After my second, the thought of having another made me literally sick with dread. I do not, ever want to be subjected to that again.
And while yes, it was worth it, and yes, I’d do anything for my kids, that doesn’t mean I have to pretend I enjoyed it.
But all my pregnancy horror stories deserve their own posts and believe me, there will be several.
The thing is, after having your body grow a person whilst losing your ability to stay mobile, while also becoming steadily more stressed and miserable, well…
The first few weeks after my second son was born, I hardly recognized myself.
I remember climbing into bed one day and just stopping and staring at my thighs. I didn’t recognise them at all. Suddenly I felt like I was in a complete strangers’ body.
I literally must have stared in horror for over ten minutes, trying to bring my vision of myself in line with what I was seeing. I just couldn’t do it.
After Gray I only put on a stone/14lbs. Nothing really, but I didn’t bother to get back in shape even though I felt a bit… meh, because I thought ‘I’m having another one anyway, why bother?’
I then put on more weight with Rhyd, leaving me staring at my thighs while weighing 10st 7lbs. The heaviest I’d ever been in my life.
This may sound like nothing to some people, but you should know, I’m just 5’2” and built like a pixie, any extra weight just doesn’t look right on me.
My goal weight, which I am now, was 8st 7lbs, 2st lighter. I knew that at that weight I remembered feeling confident in my body.
For reference I’m going to show you my before and after photos. These are pretty hard to share, but I feel they’re necessary.
Such a small amount for some, actually looks like a huge difference on me, right?
You can see just by the look on my face how important this was.
It wasn’t really about the weight, it was about my health and well-being, not just physically.
Body Dysmorphia is a very real and very dangerous condition, it causes many eating disorders. I have never been diagnosed, though I know people who have. But I do know for a fact that when I look in the mirror I see something different to what the rest of the world sees.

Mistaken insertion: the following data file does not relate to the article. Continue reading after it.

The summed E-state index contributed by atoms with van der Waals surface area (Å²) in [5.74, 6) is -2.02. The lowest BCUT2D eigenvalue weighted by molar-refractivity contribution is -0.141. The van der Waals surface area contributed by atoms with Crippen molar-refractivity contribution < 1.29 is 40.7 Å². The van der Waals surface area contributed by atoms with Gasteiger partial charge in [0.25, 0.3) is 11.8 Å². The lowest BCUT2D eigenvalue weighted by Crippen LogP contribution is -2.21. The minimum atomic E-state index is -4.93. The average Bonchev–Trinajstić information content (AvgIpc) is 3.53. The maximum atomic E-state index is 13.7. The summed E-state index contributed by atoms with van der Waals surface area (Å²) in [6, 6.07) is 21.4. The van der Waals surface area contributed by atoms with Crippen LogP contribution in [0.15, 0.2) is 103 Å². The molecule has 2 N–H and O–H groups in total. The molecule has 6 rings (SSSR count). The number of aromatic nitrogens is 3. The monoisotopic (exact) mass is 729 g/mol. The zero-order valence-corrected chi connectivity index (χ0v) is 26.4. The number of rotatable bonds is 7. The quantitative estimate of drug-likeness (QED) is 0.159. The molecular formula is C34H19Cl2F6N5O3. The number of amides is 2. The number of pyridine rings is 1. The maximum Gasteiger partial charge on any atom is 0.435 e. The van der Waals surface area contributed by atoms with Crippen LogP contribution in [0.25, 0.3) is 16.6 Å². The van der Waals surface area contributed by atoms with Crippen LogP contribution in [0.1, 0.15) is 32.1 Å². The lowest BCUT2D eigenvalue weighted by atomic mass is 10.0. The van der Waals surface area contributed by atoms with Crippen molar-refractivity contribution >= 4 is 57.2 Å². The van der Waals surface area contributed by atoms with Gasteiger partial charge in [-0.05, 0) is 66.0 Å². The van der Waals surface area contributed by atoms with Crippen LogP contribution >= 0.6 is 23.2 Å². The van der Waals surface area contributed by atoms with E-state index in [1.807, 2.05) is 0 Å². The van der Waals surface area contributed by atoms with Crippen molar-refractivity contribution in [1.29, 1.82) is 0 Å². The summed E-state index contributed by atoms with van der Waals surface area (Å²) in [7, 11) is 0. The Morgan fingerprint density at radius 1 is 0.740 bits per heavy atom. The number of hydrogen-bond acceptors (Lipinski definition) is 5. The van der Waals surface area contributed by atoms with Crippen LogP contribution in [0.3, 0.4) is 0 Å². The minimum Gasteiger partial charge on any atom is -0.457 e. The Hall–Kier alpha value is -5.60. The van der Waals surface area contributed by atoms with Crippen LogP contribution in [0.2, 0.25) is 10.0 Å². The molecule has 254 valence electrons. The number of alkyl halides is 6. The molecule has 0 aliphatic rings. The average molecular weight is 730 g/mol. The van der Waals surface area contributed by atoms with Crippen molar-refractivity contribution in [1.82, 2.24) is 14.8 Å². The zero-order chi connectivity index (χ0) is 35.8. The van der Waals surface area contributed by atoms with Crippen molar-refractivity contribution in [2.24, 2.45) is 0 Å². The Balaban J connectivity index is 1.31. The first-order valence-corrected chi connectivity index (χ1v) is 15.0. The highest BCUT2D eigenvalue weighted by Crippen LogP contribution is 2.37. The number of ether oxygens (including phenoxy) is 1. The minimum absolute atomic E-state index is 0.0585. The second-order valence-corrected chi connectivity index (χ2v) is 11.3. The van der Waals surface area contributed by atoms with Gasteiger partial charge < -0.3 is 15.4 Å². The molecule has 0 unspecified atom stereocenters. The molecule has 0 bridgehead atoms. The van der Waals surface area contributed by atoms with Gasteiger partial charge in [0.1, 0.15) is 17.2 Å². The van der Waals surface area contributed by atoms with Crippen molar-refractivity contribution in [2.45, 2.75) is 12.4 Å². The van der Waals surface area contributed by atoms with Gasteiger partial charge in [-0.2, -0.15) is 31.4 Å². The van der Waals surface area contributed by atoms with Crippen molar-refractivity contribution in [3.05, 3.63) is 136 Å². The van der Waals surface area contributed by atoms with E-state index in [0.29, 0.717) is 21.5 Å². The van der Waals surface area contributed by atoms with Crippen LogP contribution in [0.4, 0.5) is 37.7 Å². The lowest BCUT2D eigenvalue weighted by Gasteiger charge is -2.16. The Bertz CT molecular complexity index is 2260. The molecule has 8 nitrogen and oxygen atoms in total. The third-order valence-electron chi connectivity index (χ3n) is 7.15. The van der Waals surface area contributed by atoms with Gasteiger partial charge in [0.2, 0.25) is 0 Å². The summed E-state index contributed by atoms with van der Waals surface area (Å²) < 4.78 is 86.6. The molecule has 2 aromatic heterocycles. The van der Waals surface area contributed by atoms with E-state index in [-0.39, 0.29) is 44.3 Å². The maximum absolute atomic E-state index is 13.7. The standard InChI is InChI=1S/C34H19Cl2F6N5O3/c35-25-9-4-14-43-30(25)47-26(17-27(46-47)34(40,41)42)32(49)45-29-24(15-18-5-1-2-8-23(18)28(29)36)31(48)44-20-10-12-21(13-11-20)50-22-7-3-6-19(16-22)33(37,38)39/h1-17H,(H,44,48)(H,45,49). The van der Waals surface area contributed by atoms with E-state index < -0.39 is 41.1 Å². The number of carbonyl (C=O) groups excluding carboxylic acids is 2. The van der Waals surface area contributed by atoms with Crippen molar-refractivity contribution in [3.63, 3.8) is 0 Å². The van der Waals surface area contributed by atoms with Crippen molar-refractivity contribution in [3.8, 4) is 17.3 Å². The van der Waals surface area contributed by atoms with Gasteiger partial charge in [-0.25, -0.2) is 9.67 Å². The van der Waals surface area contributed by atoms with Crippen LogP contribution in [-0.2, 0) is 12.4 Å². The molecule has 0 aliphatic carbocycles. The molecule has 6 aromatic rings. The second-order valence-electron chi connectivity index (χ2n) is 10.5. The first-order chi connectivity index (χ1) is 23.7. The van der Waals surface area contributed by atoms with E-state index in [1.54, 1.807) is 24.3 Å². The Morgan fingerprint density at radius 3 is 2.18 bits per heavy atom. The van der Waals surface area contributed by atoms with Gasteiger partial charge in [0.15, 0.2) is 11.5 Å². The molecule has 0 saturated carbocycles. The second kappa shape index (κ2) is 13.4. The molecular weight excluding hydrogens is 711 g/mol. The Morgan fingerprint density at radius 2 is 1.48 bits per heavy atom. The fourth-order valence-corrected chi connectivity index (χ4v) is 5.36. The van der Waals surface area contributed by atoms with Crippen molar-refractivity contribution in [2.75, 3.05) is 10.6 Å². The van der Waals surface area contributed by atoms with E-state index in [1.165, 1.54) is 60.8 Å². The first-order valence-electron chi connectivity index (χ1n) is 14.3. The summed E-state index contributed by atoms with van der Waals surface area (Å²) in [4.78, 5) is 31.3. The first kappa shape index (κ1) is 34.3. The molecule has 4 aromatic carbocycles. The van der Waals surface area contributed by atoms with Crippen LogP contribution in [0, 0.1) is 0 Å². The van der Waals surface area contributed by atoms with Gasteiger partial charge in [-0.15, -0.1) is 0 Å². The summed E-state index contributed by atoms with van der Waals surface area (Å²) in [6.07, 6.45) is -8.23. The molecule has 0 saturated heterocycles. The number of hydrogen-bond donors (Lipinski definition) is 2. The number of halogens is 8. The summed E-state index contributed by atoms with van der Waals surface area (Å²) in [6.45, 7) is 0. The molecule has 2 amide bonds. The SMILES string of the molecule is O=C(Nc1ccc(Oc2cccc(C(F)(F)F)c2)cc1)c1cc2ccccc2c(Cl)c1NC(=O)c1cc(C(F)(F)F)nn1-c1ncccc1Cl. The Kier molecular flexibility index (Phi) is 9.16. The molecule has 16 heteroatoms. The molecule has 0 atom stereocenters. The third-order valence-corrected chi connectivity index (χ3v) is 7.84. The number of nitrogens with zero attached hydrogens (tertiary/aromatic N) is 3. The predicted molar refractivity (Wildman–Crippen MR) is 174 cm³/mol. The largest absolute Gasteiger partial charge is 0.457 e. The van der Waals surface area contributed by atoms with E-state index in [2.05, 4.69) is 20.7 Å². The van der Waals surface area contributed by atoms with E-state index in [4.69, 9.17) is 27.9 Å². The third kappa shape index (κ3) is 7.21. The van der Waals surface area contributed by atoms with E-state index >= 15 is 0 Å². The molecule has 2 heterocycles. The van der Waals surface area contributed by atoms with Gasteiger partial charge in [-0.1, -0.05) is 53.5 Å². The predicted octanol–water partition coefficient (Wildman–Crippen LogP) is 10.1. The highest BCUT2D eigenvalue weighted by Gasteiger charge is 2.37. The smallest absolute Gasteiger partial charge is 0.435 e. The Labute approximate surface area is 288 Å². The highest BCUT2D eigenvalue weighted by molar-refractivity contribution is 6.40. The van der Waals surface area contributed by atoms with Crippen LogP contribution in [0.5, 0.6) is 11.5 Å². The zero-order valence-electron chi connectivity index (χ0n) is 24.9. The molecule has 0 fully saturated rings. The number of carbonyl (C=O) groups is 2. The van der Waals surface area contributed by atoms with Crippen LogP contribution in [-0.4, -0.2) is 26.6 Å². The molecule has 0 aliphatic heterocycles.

Getting back in shape was about boosting my confidence by dropping some weight, yes.
But! It was also about getting fit again.
I had become so weak over the past few months, I couldn’t pick up my eldest, who was just over three when his brother was born. He was just too heavy for me. My husband on the other hand, could bench press him for an hour.
I felt an utter failure.
I had already spent more than half the pregnancy feeling like a failure as a parent. Because I needed to nap almost every day, I was having to rely on the TV to keep him happy while I simply couldn’t function.
All I wanted was to be my old self again.
I wanted to love what I saw in the mirror and be able to run and play with my son at the park, being able to lift him onto swings and spin him round by the wrists in that universal way all kids love.
When I first started my Wii Fit routine, I was doing about 15 minutes of yoga and muscle exercises. It was a very gentle routine, mostly stretching and low reps of twists and things. I had one exercise that required standing on one leg and swinging the other.
My first time left me breathless, shaking and in pain. From 15 minutes of stretching. That is how weak and battered my body was.